Intracellular sterol transport and distribution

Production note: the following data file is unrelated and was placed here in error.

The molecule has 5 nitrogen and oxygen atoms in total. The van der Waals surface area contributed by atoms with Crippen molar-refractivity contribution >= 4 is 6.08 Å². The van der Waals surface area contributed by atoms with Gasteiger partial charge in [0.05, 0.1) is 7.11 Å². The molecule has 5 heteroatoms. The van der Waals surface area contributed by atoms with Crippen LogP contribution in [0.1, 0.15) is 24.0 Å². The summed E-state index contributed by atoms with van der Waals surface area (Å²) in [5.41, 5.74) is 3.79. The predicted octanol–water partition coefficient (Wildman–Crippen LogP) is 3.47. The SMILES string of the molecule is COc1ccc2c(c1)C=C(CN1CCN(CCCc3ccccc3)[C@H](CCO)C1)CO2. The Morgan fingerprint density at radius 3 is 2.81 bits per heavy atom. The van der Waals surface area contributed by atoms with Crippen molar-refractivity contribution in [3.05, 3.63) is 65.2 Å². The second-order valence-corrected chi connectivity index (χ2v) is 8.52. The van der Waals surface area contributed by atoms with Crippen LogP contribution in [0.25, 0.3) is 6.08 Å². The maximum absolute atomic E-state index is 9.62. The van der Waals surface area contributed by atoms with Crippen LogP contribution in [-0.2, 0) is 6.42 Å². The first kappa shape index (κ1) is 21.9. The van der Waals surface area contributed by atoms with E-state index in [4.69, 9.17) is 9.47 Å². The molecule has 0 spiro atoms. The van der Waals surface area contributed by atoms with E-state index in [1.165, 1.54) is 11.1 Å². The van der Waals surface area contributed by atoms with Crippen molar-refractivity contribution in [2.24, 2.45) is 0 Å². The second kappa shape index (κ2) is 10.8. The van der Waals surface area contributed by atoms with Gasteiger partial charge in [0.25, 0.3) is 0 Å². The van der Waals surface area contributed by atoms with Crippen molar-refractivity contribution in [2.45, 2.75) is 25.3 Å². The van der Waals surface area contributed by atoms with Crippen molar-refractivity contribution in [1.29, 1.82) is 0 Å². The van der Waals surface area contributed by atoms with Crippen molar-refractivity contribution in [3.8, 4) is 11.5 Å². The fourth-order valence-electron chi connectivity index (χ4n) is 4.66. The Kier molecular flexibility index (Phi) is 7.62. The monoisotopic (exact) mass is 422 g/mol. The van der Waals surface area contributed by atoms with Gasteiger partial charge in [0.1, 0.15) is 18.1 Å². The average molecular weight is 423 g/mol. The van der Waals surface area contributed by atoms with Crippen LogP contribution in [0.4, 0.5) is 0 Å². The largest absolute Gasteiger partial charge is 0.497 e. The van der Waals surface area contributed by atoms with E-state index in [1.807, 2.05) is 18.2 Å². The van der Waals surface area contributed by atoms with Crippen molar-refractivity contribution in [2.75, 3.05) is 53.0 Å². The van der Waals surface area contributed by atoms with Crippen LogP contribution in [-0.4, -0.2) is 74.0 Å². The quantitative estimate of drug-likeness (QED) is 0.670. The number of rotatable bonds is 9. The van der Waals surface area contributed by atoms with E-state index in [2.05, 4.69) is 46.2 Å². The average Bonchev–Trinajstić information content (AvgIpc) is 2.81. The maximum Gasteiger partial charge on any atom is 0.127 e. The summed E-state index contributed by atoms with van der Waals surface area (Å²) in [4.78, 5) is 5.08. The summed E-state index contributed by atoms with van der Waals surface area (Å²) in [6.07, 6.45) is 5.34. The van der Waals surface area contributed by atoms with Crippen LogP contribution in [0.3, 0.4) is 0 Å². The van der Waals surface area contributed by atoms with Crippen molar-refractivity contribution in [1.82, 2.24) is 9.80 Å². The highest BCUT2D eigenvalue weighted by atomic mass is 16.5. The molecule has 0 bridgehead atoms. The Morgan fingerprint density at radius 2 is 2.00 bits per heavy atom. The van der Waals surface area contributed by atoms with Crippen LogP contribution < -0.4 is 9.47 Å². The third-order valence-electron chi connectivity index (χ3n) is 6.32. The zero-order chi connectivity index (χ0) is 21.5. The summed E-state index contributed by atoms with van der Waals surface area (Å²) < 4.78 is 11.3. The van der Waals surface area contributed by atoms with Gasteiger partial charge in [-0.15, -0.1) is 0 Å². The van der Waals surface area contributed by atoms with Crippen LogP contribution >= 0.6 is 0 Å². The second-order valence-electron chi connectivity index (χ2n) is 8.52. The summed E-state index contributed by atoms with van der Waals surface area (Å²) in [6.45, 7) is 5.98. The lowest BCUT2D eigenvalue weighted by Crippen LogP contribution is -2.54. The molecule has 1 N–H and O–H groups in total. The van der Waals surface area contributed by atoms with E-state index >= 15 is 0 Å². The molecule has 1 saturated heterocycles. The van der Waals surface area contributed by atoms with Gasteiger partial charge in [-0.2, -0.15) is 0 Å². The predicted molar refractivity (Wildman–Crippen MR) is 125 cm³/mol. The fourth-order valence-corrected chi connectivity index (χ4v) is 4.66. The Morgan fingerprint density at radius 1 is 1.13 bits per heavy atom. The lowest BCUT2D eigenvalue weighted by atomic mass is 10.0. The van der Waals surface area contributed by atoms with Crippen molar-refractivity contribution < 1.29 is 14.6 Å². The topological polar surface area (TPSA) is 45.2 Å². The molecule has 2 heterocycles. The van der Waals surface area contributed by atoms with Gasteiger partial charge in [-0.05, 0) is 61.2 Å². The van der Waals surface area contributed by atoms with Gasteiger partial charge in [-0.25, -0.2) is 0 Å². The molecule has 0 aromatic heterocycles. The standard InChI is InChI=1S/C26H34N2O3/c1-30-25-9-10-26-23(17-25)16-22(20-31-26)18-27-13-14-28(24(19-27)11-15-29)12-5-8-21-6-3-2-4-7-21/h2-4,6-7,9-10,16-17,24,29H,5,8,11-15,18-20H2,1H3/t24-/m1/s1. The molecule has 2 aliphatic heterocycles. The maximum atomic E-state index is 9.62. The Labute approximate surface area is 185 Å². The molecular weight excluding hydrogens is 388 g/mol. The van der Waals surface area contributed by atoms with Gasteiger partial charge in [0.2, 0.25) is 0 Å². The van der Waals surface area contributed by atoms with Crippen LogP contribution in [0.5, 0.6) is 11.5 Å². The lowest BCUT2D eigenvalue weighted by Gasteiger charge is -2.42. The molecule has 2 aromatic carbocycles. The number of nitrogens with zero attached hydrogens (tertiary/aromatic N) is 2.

Sterols are important components of many biological membranes, and changes in sterol levels can have dramatic effects on membrane properties. Sterols are transported rapidly between cellular organelles by vesicular and nonvesicular processes. Recent studies have identified transmembrane proteins that facilitate the removal of sterols from membranes as well as soluble cytoplasmic proteins that play a role in their movement through the cytoplasm. The mechanisms by which these proteins work are generally not well understood. Cells maintain large differences in the sterol:phospholipid ratio in different organelles. Recent theoretical and experimental studies indicate ways in which the lipid environment can alter the chemical potential of sterols, which may help to explain aspects of their transport kinetics and distribution.